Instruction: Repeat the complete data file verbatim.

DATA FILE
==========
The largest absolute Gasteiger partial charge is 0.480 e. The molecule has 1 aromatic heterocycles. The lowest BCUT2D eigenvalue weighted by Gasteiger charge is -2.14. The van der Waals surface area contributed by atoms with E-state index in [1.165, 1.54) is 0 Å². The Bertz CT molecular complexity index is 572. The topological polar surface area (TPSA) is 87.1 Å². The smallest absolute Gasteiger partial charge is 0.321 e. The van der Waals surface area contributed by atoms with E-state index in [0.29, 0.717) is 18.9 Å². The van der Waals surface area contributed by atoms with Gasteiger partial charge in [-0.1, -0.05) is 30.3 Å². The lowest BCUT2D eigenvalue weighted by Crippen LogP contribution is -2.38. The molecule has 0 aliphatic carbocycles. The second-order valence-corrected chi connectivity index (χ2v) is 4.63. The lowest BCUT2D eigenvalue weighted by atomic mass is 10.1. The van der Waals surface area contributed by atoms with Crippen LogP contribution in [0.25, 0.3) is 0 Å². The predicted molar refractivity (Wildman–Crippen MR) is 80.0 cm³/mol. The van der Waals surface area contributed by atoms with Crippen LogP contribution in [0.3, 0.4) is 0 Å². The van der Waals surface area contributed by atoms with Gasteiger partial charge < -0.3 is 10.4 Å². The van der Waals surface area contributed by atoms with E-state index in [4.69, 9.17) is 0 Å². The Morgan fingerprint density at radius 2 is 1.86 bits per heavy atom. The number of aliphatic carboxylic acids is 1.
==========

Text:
The largest absolute Gasteiger partial charge is 0.480 e. The molecule has 1 aromatic heterocycles. The lowest BCUT2D eigenvalue weighted by Gasteiger charge is -2.14. The van der Waals surface area contributed by atoms with E-state index in [1.165, 1.54) is 0 Å². The Bertz CT molecular complexity index is 572. The topological polar surface area (TPSA) is 87.1 Å². The smallest absolute Gasteiger partial charge is 0.321 e. The van der Waals surface area contributed by atoms with E-state index in [0.29, 0.717) is 18.9 Å². The van der Waals surface area contributed by atoms with Gasteiger partial charge in [-0.1, -0.05) is 30.3 Å². The lowest BCUT2D eigenvalue weighted by Crippen LogP contribution is -2.38. The molecule has 0 aliphatic carbocycles. The second-order valence-corrected chi connectivity index (χ2v) is 4.63. The lowest BCUT2D eigenvalue weighted by atomic mass is 10.1. The van der Waals surface area contributed by atoms with Crippen LogP contribution in [0.25, 0.3) is 0 Å². The predicted molar refractivity (Wildman–Crippen MR) is 80.0 cm³/mol. The van der Waals surface area contributed by atoms with Crippen LogP contribution in [0.3, 0.4) is 0 Å². The van der Waals surface area contributed by atoms with Gasteiger partial charge < -0.3 is 10.4 Å². The van der Waals surface area contributed by atoms with E-state index in [4.69, 9.17) is 0 Å². The Morgan fingerprint density at radius 2 is 1.86 bits per heavy atom. The number of aliphatic carboxylic acids is 1.